Go Automatic

First thing’s first: before you can even begin your budget, you have to have a savings account that you’re not dipping into. Treat this savings account like a sacred piggy bank that exists for one and one thing only: retirement.

One of the biggest obstacles that people face when setting up a budget is sticking to it. This is where the idea of an automatic savings plan comes into play. Saving money should really be an automatic thing, as our lives are too unpredictable to try to rely on willpower alone. When I was single and living paycheck to paycheck, I was more than capable of buying things I didn’t need with the money I had to spend on rent, groceries, and utilities. The minute I was transferred to a place where I had more money to spend, though, temptation hit me. I didn’t have that luxury. And when I got married and had a kid, that luxury left altogether.

Stick with it (and what to do if you’re not)

Budgeting is not a new concept. Since the dawn of financial records, people have been keeping some form of budget to hold themselves accountable.

The issue is that most people set budgets and never see them through to completion. Most budgets are thrown quickly together with little thought, but they’re an easy way to track your spending pattern and give you a chance to adjust.

If you aren’t following a budget, it’s very easy to get into the bad spending habits that lead to broken budgets and stretched finances.

You might be asking, “Why doesn’t my budget work?” Well, most likely, your budget contains too many unusual expenses and not enough fixed expenses. Remember, flexible expenses should be about 20% and should include your things like birthday gifts, Christmas gifts, dining out and car maintenance (with the exception of your insurance payment). Fixed expenses should total 80% or more. These will include your cell phone bill, rent, utilities, credit card and car payments, insurance, monthly savings contributions and retirement contributions. Not set up right and it’s easy to see how your finances could go pear shaped in no time.

Build an emergency fund

Don’t forget annual or semi-annuals

Though it’s wonderful to plan for some great vacation or dreamy reward, don’t forget planning for annual or semi-annual payments.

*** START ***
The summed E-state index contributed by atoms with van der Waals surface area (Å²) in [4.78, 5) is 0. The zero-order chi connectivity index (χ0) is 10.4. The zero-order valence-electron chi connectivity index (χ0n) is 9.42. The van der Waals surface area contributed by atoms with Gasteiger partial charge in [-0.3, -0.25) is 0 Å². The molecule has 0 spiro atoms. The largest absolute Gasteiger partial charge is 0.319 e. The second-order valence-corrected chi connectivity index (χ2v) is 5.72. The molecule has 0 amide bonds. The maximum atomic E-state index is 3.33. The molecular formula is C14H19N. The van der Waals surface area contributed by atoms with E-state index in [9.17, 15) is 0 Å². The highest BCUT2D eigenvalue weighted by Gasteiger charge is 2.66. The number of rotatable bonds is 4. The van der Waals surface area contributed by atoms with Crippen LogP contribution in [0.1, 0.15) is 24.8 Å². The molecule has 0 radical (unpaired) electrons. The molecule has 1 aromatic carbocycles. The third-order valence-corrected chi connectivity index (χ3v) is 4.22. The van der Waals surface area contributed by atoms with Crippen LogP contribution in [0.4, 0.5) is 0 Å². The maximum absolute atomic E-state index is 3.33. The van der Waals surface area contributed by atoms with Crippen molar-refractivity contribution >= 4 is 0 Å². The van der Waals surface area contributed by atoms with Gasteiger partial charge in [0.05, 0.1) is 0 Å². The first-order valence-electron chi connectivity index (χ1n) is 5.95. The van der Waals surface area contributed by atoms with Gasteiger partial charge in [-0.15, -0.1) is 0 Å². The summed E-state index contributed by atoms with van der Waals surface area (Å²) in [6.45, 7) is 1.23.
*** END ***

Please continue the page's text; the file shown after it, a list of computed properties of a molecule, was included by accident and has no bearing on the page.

As the year wears on, your annuals and semi-annuals tend to get lost in the mix. You can refer to the calendar page of your budget binder, or your digital budget app, and use the reminders and due dates to set aside some money each month for these expenses.

An easy way to make it a habit is to take a look at the past few years and consider what you spent on annuals and semi-annuals. This year, set aside $XXX per month based on historical data.

This will make it much less likely that you’ll forget about these expenses when they come due.

Learn the power of No

How many times have you tried to be productive, but when it comes time to plan your day, you lose focus? How many times have you booked a lunch with a friend that you had to cancel because of work?

It is impossible to get anything done without some kind of internal focus.

Most of us know what it’s like to set a goal, but get distracted with a million other things and never actually achieve them. When you don’t have a clear sense of your priorities, it’s hard to know which tasks are important and which are unimportant. In the end, we waste a lot of time on things that don’t really matter.

The first thing to do is to stop being so busy doing things that don’t matter. A powerful way to do this is to set an “intense time” (e.g. Weekday mornings between 9 and 11 AM).

Allow some fun money

It’s easy for us to get carried away with tracking our expenses. We love looking at our spreadsheets and checking off everything we buy. It gives us a tiny bit of pleasure to cross our monthly budgets. Doing this is really satisfying, right? Wrong!

You might think you’re doing yourself a favor by spending hours checking your bank accounts and tracking your expenses manually. But being obsessed with checking where every penny goes is defeating itself. It’s the best way to increase spending and decrease your savings.

Our brains have a funny way of increasing spending. When you check how much you have spent on a particular item, your brain doesn’t tell you, “Oh good, I already spent that money. I shouldn’t spend anything else now.” Instead it says, “You’ve already spent that much? You can probably spend some more.”

It’s the same reason you don’t reach into the same wallet over and over again to pay for things. Our brains want us to keep the limited amount of money in the wallet for emergencies.

Mistakes People Make that Blow Up Their Budget and How to Fix Them

So you want to create a budget. Great! You probably have a good idea of your spending habits and recurring expenses.

Having a budget makes it easy to see where your money’s going. And most importantly, it’ll show you how you can save more money.

There are basically two ways to go about establishing a budget. The first is to start from scratch, making mental notes of every expense you have.

The second approach is to automatically allocate a percentage to certain expenditures, like bills and shopping.